China-US-EU strategic triangle unlikely

Source:Global Times Published: 2017/5/31 0:28:39

Chinese Premier Li Keqiang is visiting Germany and Belgium for the annual EU-China leaders' meeting, and this time, his trip to Europe has attracted particular attention.

Over the weekend, German Chancellor Angela Merkel gave a stark warning to Europe that "the times in which we can fully count on others are somewhat over" after the meetings with US President Donald Trump at the NATO and G7 summits. She also was quoted as saying that EU nations had to "take our destiny into our own hands." A few days ago, Trump told EU Commissioner Jean-Claude Juncker that "the Germans are bad, very bad" over the German trade surplus with the US, according to German media.

The US-Germany relationship has hit a rock. Though some analysts hold that the spats between the two are different in nature from Sino-Japanese conflicts, the disagreements between Washington and Berlin are apparent and the two sides are becoming estranged from each other. It also hit the transatlantic alliance. Though Trump's personal style has played a role in the change, there are also real factors behind it.

As their ties with Washington are shadowed in crisis, Germany and Europe will pay attention to cooperation with Beijing. It's a natural development. However, no matter how EU-US and EU-China relations evolve, it is unlikely that China, the US and the EU will form a new strategic triangle.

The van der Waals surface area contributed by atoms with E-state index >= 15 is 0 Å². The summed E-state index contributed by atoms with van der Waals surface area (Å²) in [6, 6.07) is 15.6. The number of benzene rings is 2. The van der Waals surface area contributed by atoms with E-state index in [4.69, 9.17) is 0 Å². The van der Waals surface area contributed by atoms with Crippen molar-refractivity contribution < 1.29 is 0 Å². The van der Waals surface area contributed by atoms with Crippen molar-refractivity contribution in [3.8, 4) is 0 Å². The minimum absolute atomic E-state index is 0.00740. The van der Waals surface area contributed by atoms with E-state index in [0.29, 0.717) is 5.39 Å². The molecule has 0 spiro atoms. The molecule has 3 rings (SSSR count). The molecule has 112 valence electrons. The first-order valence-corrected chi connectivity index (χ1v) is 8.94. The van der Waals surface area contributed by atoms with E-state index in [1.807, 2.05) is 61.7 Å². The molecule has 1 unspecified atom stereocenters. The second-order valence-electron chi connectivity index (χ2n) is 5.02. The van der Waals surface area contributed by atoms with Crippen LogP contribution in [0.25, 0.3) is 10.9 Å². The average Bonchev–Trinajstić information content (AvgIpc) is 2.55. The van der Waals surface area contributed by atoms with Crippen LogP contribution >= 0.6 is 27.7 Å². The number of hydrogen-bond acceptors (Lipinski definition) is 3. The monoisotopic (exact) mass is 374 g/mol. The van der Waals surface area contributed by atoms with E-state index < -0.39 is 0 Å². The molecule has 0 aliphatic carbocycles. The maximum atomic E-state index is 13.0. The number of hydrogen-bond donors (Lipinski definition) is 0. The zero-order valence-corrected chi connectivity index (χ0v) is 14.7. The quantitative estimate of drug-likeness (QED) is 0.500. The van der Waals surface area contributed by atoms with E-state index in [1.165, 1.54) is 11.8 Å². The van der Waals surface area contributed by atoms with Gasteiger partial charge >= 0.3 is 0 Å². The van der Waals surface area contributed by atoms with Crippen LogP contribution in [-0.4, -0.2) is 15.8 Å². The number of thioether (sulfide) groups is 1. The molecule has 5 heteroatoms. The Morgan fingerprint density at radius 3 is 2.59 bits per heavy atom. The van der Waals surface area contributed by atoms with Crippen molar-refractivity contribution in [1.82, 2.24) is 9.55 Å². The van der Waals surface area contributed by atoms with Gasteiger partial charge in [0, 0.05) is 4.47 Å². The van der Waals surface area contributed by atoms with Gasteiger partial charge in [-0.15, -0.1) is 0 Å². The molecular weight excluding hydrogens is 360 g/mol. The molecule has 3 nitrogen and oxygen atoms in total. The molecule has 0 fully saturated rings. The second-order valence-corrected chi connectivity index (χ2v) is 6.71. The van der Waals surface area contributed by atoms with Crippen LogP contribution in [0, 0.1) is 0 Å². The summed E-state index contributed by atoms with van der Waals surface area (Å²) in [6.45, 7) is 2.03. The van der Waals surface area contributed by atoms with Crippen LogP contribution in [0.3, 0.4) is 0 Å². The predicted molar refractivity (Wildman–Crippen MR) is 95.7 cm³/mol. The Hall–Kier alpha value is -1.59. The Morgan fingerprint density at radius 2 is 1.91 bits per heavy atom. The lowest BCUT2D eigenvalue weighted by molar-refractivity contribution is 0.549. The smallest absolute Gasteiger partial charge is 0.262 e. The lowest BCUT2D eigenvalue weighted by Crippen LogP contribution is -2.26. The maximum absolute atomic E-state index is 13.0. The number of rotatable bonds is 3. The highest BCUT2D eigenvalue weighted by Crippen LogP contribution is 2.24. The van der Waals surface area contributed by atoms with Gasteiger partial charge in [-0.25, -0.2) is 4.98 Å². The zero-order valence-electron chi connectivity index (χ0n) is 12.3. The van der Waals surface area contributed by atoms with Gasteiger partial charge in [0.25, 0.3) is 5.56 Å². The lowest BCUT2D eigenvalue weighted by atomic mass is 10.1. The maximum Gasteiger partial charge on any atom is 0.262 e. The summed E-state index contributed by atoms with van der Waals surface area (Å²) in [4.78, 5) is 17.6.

Europe is an ally of the US and Germany hosts the second largest number of US overseas military personnel. As Washington still dominates European security issues, the latter cannot play the role to pin down the US politically and militarily. It has grown used to depending on the US.

China-EU cooperation primarily focuses on the economy. As the economy is the focus of current international competition, the promotion of China-EU economic cooperation will have certain strategic impacts.

In addition, free trade, globalization and climate change are where China and the EU can find common ground, which all reach beyond the scope of economic cooperation. They are basic elements in the current international order, and can have far-reaching influences on the world.

However, China's expectations for the development of Sino-EU relations should not get out of proportion. Both China and Europe are unlikely to become a tool for each other to confront the US. At present, the deepening of bilateral cooperation is driven by many factors, but it is a relatively independent system, and its implication to each other's ties with the US shouldn't be overstated.

After Brexit, the EU's influence is declining. It maybe need more of China's support, but this trend will not go too far. The EU recently imposed anti-dumping duties on steel products from China, a good illustration of this point.

This round of EU-US spats is caused by economic interests. As long as China continues its development, it will exert influence not only on ties with the EU, but also with the US. 

Posted in: EDITORIAL

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